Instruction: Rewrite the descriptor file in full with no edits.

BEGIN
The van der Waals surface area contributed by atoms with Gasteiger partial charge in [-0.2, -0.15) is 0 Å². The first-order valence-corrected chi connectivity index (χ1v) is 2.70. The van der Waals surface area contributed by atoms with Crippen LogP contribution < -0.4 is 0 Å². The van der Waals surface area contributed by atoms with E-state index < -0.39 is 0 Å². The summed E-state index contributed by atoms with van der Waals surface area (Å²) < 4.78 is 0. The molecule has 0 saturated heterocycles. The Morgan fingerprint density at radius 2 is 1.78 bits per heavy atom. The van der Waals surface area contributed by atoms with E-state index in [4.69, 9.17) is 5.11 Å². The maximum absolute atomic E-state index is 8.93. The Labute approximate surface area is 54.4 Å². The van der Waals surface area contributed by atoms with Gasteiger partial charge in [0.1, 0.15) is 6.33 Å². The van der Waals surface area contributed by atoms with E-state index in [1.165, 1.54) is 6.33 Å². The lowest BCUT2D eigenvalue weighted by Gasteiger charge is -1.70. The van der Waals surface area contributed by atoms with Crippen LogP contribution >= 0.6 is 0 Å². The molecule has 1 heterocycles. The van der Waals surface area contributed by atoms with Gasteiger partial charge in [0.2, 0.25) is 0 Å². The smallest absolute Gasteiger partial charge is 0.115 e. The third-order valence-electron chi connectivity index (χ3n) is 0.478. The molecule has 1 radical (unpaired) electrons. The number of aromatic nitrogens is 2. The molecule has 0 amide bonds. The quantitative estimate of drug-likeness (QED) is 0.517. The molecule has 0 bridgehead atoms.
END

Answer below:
The van der Waals surface area contributed by atoms with Gasteiger partial charge in [-0.2, -0.15) is 0 Å². The first-order valence-corrected chi connectivity index (χ1v) is 2.70. The van der Waals surface area contributed by atoms with Crippen LogP contribution < -0.4 is 0 Å². The van der Waals surface area contributed by atoms with E-state index < -0.39 is 0 Å². The summed E-state index contributed by atoms with van der Waals surface area (Å²) < 4.78 is 0. The molecule has 0 saturated heterocycles. The Morgan fingerprint density at radius 2 is 1.78 bits per heavy atom. The van der Waals surface area contributed by atoms with E-state index in [4.69, 9.17) is 5.11 Å². The maximum absolute atomic E-state index is 8.93. The Labute approximate surface area is 54.4 Å². The van der Waals surface area contributed by atoms with Gasteiger partial charge in [0.1, 0.15) is 6.33 Å². The van der Waals surface area contributed by atoms with E-state index in [1.165, 1.54) is 6.33 Å². The lowest BCUT2D eigenvalue weighted by Gasteiger charge is -1.70. The van der Waals surface area contributed by atoms with Crippen LogP contribution >= 0.6 is 0 Å². The molecule has 1 heterocycles. The van der Waals surface area contributed by atoms with Gasteiger partial charge in [0.2, 0.25) is 0 Å². The smallest absolute Gasteiger partial charge is 0.115 e. The third-order valence-electron chi connectivity index (χ3n) is 0.478. The molecule has 1 radical (unpaired) electrons. The number of aromatic nitrogens is 2. The molecule has 0 amide bonds. The quantitative estimate of drug-likeness (QED) is 0.517. The molecule has 0 bridgehead atoms.